Coronavirus: The harrowing impact on Fiji of a year without tourists

When Fiji closed its borders to the world, overnight it lost a third of its economy and locals are struggling to stay afloat in a country which has lost its primary source of income for over a year. 

Mohammed Iraq's been selling Souvenirs in Suva, Fiji, for 45 years -  but how do you sell souvenirs when there are no tourists? 

His answer? You don't. 

"These are very difficult to sell to the locals," he told Newshub Nation.

There's no one here but the shop owners but he keeps on paying for the bus into town, keeps on paying rent for the stall. The family is getting by on money given by his sister.

"My sister is helping out for me from overseas, they send me food."

At the beginning of 2020, life here was different - tourism was booming.

In February, Prime Minister Jacinda Ardern was on her last international visit in Fiji. Before she returned home it was the dawn of the new normal, when with New Zealand's first confirmed case of coronavirus. 

Weeks later, Fiji closed its borders. The airports would empty, hotels and taxis would follow.

At the time flight attendant Alma Philitoga was still adjusting to life after the death of her husband in January 2020. 

"It hasn't been easy. It hasn't been easy," she said.

Her employer Fiji Airways would cling on for a few weeks, but in May it laid off 700 people - causing Alma to lose her job of 20 years.

"How did it feel? Well, so many emotions, anger, frustration. And accepting it took me quite a while... It wasn't easy, but I've learned to take each day as it comes. [I guess it really depends on. How you look at it," she said. 

"Whether it's from a negative or positive side, but in the beginning, it was all negative and, you know, that's I mean, that's understandable. And how you deal with either stand up or you just stay in that- that tunnel, that hole, that pit." 

Her colleague Kesaia Delaibau had also spent 20 years flying. Both her and husband lost their jobs in the economic downturn.

"Every day is a tough moment for us. We can't say that life has been easy. It's really been tough for us, but we thank God."

These are not unusual stories. In 2020, government revenue in Fiji plummeted 38.5 percent, the economy contracted 19 percent.

Job vacancies dropped 78 percent (in the year to January 2021). The World Bank described it as "the most severe contraction in Fiji's history".

There was massive internal migration as people moved to their home villages where they didn't have to pay rent and could grow food.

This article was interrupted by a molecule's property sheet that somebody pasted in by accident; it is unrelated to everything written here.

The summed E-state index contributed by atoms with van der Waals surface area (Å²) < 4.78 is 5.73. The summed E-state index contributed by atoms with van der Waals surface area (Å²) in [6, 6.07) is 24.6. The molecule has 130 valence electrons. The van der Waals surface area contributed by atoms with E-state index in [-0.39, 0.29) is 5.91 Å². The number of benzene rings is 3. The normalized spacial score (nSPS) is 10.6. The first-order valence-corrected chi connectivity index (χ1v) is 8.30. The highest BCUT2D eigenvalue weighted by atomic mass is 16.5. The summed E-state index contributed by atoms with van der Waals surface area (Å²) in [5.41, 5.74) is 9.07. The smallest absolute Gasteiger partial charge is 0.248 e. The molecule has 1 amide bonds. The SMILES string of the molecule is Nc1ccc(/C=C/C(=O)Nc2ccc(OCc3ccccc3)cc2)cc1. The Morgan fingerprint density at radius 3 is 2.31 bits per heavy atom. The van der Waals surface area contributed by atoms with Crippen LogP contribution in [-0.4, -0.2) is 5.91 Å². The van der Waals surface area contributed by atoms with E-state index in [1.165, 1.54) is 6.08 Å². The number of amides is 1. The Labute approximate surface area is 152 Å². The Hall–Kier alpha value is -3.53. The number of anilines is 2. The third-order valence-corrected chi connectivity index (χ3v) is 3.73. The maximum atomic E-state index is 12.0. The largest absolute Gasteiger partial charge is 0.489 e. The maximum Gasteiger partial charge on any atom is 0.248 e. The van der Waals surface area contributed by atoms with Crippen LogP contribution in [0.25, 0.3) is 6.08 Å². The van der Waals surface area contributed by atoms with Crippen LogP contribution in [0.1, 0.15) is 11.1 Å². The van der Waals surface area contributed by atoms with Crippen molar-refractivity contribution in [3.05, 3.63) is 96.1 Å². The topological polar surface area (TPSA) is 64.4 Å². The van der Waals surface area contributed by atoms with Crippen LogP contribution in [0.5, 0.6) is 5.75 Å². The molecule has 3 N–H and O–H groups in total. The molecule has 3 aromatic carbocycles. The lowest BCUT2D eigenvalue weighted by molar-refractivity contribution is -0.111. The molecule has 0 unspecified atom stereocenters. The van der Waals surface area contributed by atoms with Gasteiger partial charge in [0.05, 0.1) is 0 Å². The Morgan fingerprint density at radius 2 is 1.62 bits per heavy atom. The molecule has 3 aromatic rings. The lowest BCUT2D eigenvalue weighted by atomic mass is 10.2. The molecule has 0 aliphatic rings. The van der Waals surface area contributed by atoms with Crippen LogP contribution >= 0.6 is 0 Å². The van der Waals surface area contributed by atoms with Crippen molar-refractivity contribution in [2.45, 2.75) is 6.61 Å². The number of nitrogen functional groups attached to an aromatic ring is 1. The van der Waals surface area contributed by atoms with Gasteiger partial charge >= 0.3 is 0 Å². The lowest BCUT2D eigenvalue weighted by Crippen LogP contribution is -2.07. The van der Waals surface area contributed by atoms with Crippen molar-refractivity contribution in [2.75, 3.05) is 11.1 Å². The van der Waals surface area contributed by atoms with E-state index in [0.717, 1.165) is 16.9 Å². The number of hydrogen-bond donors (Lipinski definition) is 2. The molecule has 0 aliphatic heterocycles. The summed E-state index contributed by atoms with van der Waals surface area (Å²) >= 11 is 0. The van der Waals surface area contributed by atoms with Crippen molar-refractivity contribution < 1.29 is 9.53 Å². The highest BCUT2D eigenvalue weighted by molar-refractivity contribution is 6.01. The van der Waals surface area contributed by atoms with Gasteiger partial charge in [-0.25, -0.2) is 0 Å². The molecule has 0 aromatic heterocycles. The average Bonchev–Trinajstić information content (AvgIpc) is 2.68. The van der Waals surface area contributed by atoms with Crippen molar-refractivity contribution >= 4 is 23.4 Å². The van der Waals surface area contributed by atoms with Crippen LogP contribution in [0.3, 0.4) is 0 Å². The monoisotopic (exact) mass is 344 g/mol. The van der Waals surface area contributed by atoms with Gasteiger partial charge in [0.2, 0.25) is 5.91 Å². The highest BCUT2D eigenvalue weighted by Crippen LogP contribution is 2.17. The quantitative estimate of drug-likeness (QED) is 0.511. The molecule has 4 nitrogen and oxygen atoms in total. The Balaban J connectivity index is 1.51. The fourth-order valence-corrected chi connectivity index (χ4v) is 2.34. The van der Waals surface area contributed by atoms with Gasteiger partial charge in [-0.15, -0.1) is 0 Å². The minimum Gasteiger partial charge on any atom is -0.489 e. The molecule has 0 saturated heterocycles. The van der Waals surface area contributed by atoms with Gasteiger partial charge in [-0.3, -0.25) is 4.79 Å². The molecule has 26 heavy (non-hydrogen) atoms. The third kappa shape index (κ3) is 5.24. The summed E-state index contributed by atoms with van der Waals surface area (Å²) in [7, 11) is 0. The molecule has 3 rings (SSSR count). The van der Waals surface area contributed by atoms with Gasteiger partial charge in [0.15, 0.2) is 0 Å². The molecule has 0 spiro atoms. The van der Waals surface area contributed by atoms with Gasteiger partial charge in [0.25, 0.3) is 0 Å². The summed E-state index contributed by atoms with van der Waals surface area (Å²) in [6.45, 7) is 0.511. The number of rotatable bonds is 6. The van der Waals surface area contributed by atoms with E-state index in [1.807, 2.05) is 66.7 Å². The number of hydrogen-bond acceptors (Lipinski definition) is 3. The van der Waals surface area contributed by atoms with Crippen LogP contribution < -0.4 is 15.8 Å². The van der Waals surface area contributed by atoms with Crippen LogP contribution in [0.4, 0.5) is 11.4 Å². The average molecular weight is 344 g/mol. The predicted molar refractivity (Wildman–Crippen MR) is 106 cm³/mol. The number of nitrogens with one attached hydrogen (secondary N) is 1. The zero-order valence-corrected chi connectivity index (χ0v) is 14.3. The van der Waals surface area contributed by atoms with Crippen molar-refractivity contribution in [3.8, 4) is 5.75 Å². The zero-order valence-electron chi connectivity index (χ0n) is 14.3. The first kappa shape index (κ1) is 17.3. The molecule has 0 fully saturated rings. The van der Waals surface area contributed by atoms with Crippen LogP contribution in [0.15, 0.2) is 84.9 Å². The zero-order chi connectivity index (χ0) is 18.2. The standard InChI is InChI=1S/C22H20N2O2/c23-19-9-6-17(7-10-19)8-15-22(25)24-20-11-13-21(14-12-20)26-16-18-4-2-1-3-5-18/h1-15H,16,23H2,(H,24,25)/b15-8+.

While gardening helps put food on the table, it doesn't create the cash to get a business going. 

"Some of us are lacking in capital. It's pretty hard for us to do such businesses because of the cost of things nowadays. It's really gone up," says Kesaia.

Support comes from three main sources: NGOs, government food parcels and grants and, crucially, family networks. These three sources are supplemented by micro-enterprises. 

After her husband's death, Alma's been supported by her daughters, and has tried selling gift bags and home baking. Her latest enterprise learned off the internet.

"I thought I'd try something different. And I came up with cream cheese thanks to YouTube. So I decided to just make my own cream cheese at home. And I just had the support of friends and family that have been buying, supporting," she said.

Former hotel worker Joape Anare is trying his hand at fishing to make ends meet.

"There's land that we can utilise; the sea to sustain our livelihood, we can not always depend on what the government can provide for us."

At the moment, Joape can only look at the sea. Because while we were filming, Fiji got the news no one wanted to hear - community outbreak of COVID-19. Lockdowns add another layer of challenge for people already struggling. 

Remittances - money gifted by overseas relatives - reached record highs in 2020, displacing tourism as Fiji's biggest source of foreign income. 

That's money coming from some of New Zealand's lowest-paid workers - there's a Pacific pay gap in New Zealand of 19.5 percent.

Academic Api Movono has been studying the effect of COVID-19 on Pacific Islands. He's finding people are thinking twice about returning to tourism.

"Shift work is very stressful and people who are really thinking about leaving tourism for good or thinking along These lines are weighing up the options of whether it's actually good to spend 12 hours working for the big hotels or in tourism," he said.

"When we return to work in tourism, they want to do so on their own terms, and it means that they get a couple of hours to work at the resort, but also a couple of hours to tend to their gardens."

He says the government should reflect on its over-reliance on tourism. 

"The government is now at a very critical juncture in the history of tourism in Fiji because it has the ability to actually pivot, reframe, rethink and and reset tourism in Fiji to ensure that it benefits local people."

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